Leasing companies and pricing experts are predicting that the used car value bubble is likely to burst, while a booming new car market will increase the pressure.
Lower residual values would mean an increase in contract hire and leasing rates, particularly for leasing companies that took too optimistic a view on values when setting rates three or four years ago.
Last month, the Society for Motor Manufacturers and Traders (SMMT) increased its new car registrations forecast for 2014, from January’s estimate of 2.293 million to 2.403m – an increase of 110,000 units.
More than half of those registrations will be company cars, while an increasing number of private sales are through personal contract purchase (PCP) deals.
That will result in more cars hitting the used market at the same time which could threaten RVs, said Rupert Pontin, chief car editor at pricing experts Glass’s.
He told Fleet News: “The net effect of this in the immediate future is that residual value experts would be looking to take a more cautious view and set lower residuals, which in turn would mean higher contract hire and leasing rates.
“Those that do not adopt this course of action put themselves at risk of failing to meet those forecasted values and costing their business money.”
However, for the time being the used car market remains relatively buoyant. It returned a record rise for the second month running in the fleet and lease sector. Fleet and lease cars averaged £9,642 in April, up 0.5% compared with March, according to figures from British Car Auctions (BCA). The average price is now £1,032 (12%) higher, year-on-year.
However, the figures also reveal CAP performance fell by nearly three percentage points over the month to 95.67%, while it was still ahead year-on-year. Retained value against original MRP (manufacturers’ retail price) fell by nearly a percentage point to 43.05% compared to March, which is an increase of one percentage point year-on-year.
Today’s used car market clearly continues to prosper thanks to a shortage of stock from the 1.941m vehicles that were registered in 2011. The SMMT forecast for this year’s new car market is 24% or 462,000 units higher.
It will be a question of supply and demand, said Steve Jones, LeasePlan’s general manager for asset risk. He believes that the injection of additional vehicle stock may not hit the market so hard if demand is on the rise.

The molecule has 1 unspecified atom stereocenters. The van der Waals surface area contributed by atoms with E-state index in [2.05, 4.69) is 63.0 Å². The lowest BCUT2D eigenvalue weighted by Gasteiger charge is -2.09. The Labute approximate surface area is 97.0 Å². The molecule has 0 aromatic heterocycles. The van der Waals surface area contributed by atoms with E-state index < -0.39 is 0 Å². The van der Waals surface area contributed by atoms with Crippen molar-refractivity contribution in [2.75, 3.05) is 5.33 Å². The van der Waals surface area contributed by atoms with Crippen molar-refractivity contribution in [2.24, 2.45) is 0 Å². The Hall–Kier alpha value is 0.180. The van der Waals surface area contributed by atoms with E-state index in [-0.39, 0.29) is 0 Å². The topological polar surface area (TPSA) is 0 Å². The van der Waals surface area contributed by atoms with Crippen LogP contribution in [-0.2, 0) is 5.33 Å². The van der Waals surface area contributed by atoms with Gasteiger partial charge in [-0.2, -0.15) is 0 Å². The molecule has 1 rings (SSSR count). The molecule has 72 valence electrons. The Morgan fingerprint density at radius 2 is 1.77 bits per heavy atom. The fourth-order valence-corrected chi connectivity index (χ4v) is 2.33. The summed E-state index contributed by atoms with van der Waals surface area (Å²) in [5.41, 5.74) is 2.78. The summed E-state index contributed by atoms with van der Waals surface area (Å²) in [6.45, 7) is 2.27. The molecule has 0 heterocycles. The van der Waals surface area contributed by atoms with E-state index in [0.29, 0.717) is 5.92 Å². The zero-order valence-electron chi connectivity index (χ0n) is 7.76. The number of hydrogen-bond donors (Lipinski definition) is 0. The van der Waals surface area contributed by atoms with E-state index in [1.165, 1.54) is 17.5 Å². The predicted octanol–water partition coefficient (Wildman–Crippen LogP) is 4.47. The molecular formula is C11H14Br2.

He said: “Ultimately, residual values also depend on used car demand in the marketplace and recently we have seen a strong market for used vehicles, which has been exacerbated by low supply.
“We know from registration volumes that the supply is likely to increase, but we also appear to be on the verge of real growth, with people’s disposable incomes starting to rise.”
As a result, LeasePlan expects leasing rates to remain relatively stable for the rest of the year. “If there is excess stock, this could lead to specific special offers,” said Jones. “However, we wouldn’t expect to see most manufacturers change their standard corporate pricing.”
Ben Newton, pricing manager at Lex Autolease, believes the effects will start to be felt in 2015. He said: “We ought still to recognise that used car values are particularly high at the moment, with Black Book values peaking in 2013 after supply constraints over used fleet vehicles in previous years.
“We anticipate that, come 2015, the current popularity of two-year PCP deals will result in an increase of two-year-old vehicles into the used market. Combined with increased volumes of ex-fleet vehicles, this will create yet more downward pressure on used car values.”
CD Auction Group has decided the time is right to launch its ‘Fleet Crystallisation’ programme, offering fleets a guaranteed value at defleet and removing, it says, the ‘risk’ of the auction process (fleetnews.co.uk, May 15).
It will offer the fleet an agreed buyback value, determined within 56 hours of inspection at an agreed price. Valuations will be based on a vendor’s fleet profile, previous sale results and typical returns at CD Auction Group sales.
Managing director Roger Woodward said: “This could improve trading conditions across the industry.”